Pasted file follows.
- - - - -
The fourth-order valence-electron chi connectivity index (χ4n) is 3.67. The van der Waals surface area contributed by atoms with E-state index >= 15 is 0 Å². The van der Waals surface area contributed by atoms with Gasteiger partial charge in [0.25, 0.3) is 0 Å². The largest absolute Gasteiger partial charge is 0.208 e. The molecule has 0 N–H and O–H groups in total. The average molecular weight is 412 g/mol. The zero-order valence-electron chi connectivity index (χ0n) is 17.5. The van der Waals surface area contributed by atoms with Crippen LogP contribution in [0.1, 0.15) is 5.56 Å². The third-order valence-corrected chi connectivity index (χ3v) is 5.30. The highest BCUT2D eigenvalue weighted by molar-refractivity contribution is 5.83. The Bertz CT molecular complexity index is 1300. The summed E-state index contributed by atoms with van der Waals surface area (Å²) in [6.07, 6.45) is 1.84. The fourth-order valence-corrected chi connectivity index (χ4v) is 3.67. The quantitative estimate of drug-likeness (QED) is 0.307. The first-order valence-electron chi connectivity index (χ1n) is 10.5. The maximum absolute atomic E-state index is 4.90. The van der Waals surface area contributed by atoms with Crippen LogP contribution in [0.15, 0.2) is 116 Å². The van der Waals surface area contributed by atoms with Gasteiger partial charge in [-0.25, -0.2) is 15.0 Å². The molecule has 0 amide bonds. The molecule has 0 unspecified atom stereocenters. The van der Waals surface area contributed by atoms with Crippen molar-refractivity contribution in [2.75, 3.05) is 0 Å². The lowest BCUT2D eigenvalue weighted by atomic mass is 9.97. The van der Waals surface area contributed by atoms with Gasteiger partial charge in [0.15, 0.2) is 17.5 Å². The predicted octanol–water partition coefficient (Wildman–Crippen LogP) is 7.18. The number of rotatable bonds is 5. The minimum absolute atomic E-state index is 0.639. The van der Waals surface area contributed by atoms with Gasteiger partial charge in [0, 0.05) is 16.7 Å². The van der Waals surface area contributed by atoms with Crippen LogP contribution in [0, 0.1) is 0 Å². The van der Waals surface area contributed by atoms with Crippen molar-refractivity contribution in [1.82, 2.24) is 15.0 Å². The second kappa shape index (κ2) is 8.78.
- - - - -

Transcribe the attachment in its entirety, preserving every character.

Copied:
The fourth-order valence-electron chi connectivity index (χ4n) is 3.67. The van der Waals surface area contributed by atoms with E-state index >= 15 is 0 Å². The van der Waals surface area contributed by atoms with Gasteiger partial charge in [0.25, 0.3) is 0 Å². The largest absolute Gasteiger partial charge is 0.208 e. The molecule has 0 N–H and O–H groups in total. The average molecular weight is 412 g/mol. The zero-order valence-electron chi connectivity index (χ0n) is 17.5. The van der Waals surface area contributed by atoms with Crippen LogP contribution in [0.1, 0.15) is 5.56 Å². The third-order valence-corrected chi connectivity index (χ3v) is 5.30. The highest BCUT2D eigenvalue weighted by molar-refractivity contribution is 5.83. The Bertz CT molecular complexity index is 1300. The summed E-state index contributed by atoms with van der Waals surface area (Å²) in [6.07, 6.45) is 1.84. The fourth-order valence-corrected chi connectivity index (χ4v) is 3.67. The quantitative estimate of drug-likeness (QED) is 0.307. The first-order valence-electron chi connectivity index (χ1n) is 10.5. The maximum absolute atomic E-state index is 4.90. The van der Waals surface area contributed by atoms with Crippen LogP contribution in [0.15, 0.2) is 116 Å². The van der Waals surface area contributed by atoms with Gasteiger partial charge in [-0.25, -0.2) is 15.0 Å². The molecule has 0 amide bonds. The molecule has 0 unspecified atom stereocenters. The van der Waals surface area contributed by atoms with Crippen molar-refractivity contribution in [2.75, 3.05) is 0 Å². The lowest BCUT2D eigenvalue weighted by atomic mass is 9.97. The van der Waals surface area contributed by atoms with Gasteiger partial charge in [0.15, 0.2) is 17.5 Å². The predicted octanol–water partition coefficient (Wildman–Crippen LogP) is 7.18. The number of rotatable bonds is 5. The minimum absolute atomic E-state index is 0.639. The van der Waals surface area contributed by atoms with Gasteiger partial charge in [0, 0.05) is 16.7 Å². The van der Waals surface area contributed by atoms with Crippen LogP contribution in [0, 0.1) is 0 Å². The van der Waals surface area contributed by atoms with Crippen molar-refractivity contribution in [1.82, 2.24) is 15.0 Å². The second kappa shape index (κ2) is 8.78.